The flaming mountains count as one of the hottest places in China with their arid appearance. Jiang Xiaoming / For China Daily
Oasis offers some of the best of China's west
Turpan is one of the hottest places in China. Summer temperatures in the city in the Xinjiang Uygur autonomous region can approach 50 C, but an ingenious irrigation system and excellent location made it an important oasis for the caravans of the ancient Silk Road and a major crossroad for the ancient Chinese, Indian, Islamic and Greek civilizations.
This historic trading hub for East and West sits at the Turpan Basin, one of the world's lowest surface points, and its geographical attractions range from expansive deserts to the snow-capped mountains of Tianshan.
The Uygur ethnic group makes up most of the population in Turpan. The city has a long history, with written records going back more than four millennia, making it a political, economic and cultural center of the western regions.
Major tourist attractions include:
1. The Flaming Mountains
The mountains lie northeast of Turpan, with the main peak reaching up to 830 meters. During the summer, hot air currents rise to distort the appearance of the eroded, reddish-brown slopes and make them seem as if they are burning.
The flaming mountains are well known in China through the literary classic Journey to the West, in which one of the main characters, Monkey, makes three attempts to borrow a magical fan from Princess Iron Fan to put out the flaming obstacle.
The site counts as one of the hottest places in the country and is devoid of plants on the surface. But there are also green valleys in spots in the mountainsides as a result of geographical movement and rivers - and one of these green spots includes the Grape Valley.
2. The Grape Valley
The valley lies at the western side of the Flaming Mountains and is considered a paradise offering various kinds of fruits and melons, especially countless varieties of grapes. Visitors can walk under grape trellises and pick the fruit themselves.
The Grape Valley is an ideal resting spot for summer as temperatures can be about 10 C lower than those in downtown Turpan. More than 6,000 people from Uygur, Hui and Han ethnic groups live here.
3. The Karez Well
The Karez Well is a special groundwater system used for irrigation and drinking in the desert region.
The wells, which are mostly connected by underground canals to direct runoff from the mountain ranges by making use of gravity within the basin and prevent the water from evaporating in the high temperatures, have been a crucial factor behind the development of oases in the Turpan Basin.
The number of Karez wells in the area has peaked at more than 1,000, with a network that stretched about 5,000 kilometers.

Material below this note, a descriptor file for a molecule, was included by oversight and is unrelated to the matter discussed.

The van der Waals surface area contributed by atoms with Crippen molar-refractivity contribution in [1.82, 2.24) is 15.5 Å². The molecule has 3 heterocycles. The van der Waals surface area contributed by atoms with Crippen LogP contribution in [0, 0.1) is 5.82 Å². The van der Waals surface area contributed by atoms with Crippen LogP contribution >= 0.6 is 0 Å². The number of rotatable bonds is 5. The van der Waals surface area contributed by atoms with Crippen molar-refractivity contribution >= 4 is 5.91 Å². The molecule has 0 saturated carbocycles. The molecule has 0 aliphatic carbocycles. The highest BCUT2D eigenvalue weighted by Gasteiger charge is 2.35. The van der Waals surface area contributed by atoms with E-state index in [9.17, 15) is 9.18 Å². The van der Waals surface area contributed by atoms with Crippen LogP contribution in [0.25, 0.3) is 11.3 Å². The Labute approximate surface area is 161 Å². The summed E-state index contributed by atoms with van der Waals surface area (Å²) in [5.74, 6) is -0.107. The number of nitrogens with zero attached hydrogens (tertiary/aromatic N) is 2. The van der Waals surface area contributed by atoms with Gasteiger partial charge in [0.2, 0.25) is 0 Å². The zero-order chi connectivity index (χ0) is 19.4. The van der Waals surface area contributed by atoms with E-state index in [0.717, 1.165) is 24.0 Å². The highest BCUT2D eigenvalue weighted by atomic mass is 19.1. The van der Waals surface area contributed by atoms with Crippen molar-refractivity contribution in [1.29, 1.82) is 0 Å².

The Karez Well counts as one of the most important water systems in China and has been honored as one of the three great projects in ancient China along with the Great Wall and the Beijing-Hangzhou Grand Canal.
Turpan's irrigation system complements its dry and hot climate to make it extremely suitable for growing sweet fruit, earning the city the reputation of "the hometown of grapes and melons".
For the past two decade, the Silk Road Turpan Grape Festival has been delighting residents and visitors every August.
4. The ancient city ruins of Gaochang
Gaochang was the capital of the Gaochang kingdom and built during the 1st century BC. It is the largest ancient city relic in the western regions.
The city covers more than 2 million square meters. The existing Gaochang city remnants consist of three parts - the outer city, the inner city, and the palace. The city experienced more than 1,300 years of changes and was burnt down during wars in the 14th century.
Outside the city, there is a large Buddhist monastery covering nearly 10,000 square meters. Relics of murals can be found on the wall of the main hall.
Xuanzang, the monk who traveled to India to obtain Buddhist scriptures during the Tang Dynasty (AD 618-907), is said to have lectured here.
Relics of households and marketplaces can be found in Gaochang.
5. The Bezelik Thousand Buddha Caves
The caves are built on the cliffs of the western bank of Mutou Valley at the foot of the Flaming Mountains. It was developed in the Gaochang Kingdom Period (AD 499-640 ).
The caves are famous for their murals, which can still be found in about 40 of the 57 existing caves, covering an area of 1,200 square meters.
The caves were severely damaged in religious clashes and looting in the early stages of the last century. But the remaining statues and murals are still magnificent, delicate and colorful.